Now and then I am asked, “Why does County Connection run empty buses?” One way to answer that is the comparison to highways and roads: sometimes they are wide open to the driver and seem ‘empty’ but other times bursting to capacity. But, that is an overly simplistic response. Here’s a more detailed explanation.
Buses are driven on routes that go from point A to point B via prescribed routing and timetables that serve all the stops along a given route. Route design takes into account many factors, such as travel patterns, street patterns, and the location of various places. Most riders do not need to travel end to end. Rather, somewhere along the route the rider gets off before the route terminates, except in the case where the route ends at a BART station. As a bus traverses its route from end to end, the number of people on the bus at any single point along the way can vary greatly. Further, that variation changes throughout the day.
Recently, for example, a County Connection Route 10 (BART Concord/Clayton) trip departed the Concord BART Station heading eastbound along Clayton Road with 21 passengers on board. This particular bus can seat 38 and much more standing. As the bus made its way east on Clayton Road, the number of passengers on board dropped to three, as a result of people exiting the bus along the way. If you were to have observed this bus at that moment, you might think you are seeing an “empty bus”. Further along the route, however, more people got on this bus raising the passenger count to 14. By the time the bus reached its end point in downtown Clayton, the rider count on the bus was down to five people. This up and down pattern of passengers is very typical on County Connection buses.
On another typical Route 10 trip returning to Concord BART via Clayton Road, the bus departed downtown Clayton with four people on board. Somewhere along the way, the number of people increased to 23 on board. By the time this same bus pulled into the Concord BART Station, it had four people on board.
Let’s run through another example. County Connection runs Route 92X – an express service – between the Altamont Commuter Train (ACE) Pleasanton train station and the Mitchell Park ‘N’ Ride lot at Shadelands Business Park in Walnut Creek. This Route makes stops at Bishop Ranch in San Ramon, the Danville Park ‘N’ Ride lot off of I-680 and Sycamore Road, as well as the Walnut Creek BART Station. Though it is a very well used service, the buses are not at capacity the entire time while on the streets.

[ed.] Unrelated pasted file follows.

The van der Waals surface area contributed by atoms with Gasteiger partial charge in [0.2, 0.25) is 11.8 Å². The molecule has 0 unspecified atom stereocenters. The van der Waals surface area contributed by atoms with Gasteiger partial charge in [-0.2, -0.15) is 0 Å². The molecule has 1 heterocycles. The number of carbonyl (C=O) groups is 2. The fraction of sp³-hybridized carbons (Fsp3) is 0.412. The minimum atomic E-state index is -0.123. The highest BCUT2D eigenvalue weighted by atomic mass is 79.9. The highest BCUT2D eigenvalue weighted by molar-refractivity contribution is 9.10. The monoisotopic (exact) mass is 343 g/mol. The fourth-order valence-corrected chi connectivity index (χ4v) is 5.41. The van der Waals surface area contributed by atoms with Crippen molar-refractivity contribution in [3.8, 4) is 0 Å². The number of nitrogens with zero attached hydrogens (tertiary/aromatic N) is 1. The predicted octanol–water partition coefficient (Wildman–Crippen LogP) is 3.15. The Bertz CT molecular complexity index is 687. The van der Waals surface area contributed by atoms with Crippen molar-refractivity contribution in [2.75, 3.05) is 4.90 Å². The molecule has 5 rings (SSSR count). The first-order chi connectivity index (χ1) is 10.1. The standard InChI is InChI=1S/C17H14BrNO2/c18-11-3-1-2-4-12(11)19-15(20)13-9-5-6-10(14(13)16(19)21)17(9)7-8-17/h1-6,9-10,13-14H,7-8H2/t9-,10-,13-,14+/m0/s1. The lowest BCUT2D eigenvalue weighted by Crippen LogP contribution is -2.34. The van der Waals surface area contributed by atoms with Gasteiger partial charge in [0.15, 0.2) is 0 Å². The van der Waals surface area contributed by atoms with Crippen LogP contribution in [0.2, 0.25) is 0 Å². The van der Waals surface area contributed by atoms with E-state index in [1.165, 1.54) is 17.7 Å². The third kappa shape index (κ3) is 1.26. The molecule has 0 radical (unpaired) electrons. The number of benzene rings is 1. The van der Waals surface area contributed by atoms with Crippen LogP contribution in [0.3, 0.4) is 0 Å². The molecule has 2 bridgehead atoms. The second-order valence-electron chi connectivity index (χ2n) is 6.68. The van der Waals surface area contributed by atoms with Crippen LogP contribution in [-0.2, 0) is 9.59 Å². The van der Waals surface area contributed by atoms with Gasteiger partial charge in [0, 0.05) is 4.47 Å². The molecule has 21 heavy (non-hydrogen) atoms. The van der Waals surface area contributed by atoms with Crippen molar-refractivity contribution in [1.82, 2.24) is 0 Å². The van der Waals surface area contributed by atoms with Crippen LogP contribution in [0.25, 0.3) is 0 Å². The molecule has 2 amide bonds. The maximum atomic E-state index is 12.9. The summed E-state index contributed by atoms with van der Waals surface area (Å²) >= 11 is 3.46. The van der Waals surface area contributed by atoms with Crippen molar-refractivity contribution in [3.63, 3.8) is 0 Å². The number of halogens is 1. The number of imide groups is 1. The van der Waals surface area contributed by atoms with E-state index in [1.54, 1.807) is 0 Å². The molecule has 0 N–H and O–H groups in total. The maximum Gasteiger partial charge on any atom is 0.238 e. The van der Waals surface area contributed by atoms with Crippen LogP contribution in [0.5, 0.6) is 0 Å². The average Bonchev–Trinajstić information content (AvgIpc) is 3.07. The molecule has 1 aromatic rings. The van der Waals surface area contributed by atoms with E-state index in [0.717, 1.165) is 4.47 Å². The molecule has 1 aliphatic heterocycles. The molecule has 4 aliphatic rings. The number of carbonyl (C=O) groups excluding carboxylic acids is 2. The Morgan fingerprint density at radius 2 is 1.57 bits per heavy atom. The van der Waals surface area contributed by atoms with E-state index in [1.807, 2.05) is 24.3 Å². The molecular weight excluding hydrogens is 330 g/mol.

A typical trip on Route 92X leaving the ACE station in the morning often looks like this recent one, where 26 people boarded and were heading north. Most of those people departed at Bishop Ranch. The number of people left on the bus dropped to six. Further down the line up to 20 people were on this bus. By the time the bus reached the Mitchell Park ‘N’ Ride lot, however, there were only four people on board.
So, as you can see, the exact location where you observe a bus can lead to a wrong conclusion about how many people actually use that particular service.
Time Of Day
Time of day can be another factor. While a bus might carry a relatively high number of people on one trip, it might carry far less on the next. For example, perhaps between roughly 12:00 noon and 2:30 p.m. a bus on a Route carries a low number of passengers. That same bus on the same Route may later carry full loads between 2:30 p.m. and 4:00 p.m. as students go home from school. Then, the next trip or two may see low numbers of riders only to be full again after 5:30 p.m. as people go home from work.
For example, let’s look at County Connection Route 35 — a service that traverses between the San Ramon Transit Center and the Dublin BART Station. After leaving our bus yard in North Concord, Route 35 went into service at 7:00 a.m. heading south from the San Ramon Transit Center. Fourteen people boarded and went to BART. During its eight and half hour run, it had one trip that carried only six people on a San Ramon Transit Center departure bound for the Dublin BART Station. However, it carried 11 people on the 12:00 noon trip to Dublin BART. At 2:00 p.m., this bus carried 17 people between the San Ramon Transit Center and the Dublin BART Station, while carrying 31 people on the return trip back to the Center. Then the bus completed its day and went out of service. This one bus and one operator carried a total of 123 people during its roughly eight-hour run.
So then, you might ask: “Why not use a smaller bus, when you know which times County Connection hits peak ridership?” If we had used different buses of different sizes, based upon the roller coaster nature of rider usage, we would have needed not one, but multiple buses going back and forth from San Ramon to our bus yard in North Concord and multiple operators on the clock. Given our resources and cost to take this approach with not only Route 35, but also all our routes, it would be cost prohibitive. This is why once we send a bus out into service, it is a better use of resources to keep the bus out even though not every trip the bus makes will be well used by the riding public.
So, perhaps the next time you see a bus that is not full, you might better understand that one person’s empty bus is another person’s full bus somewhere along the route.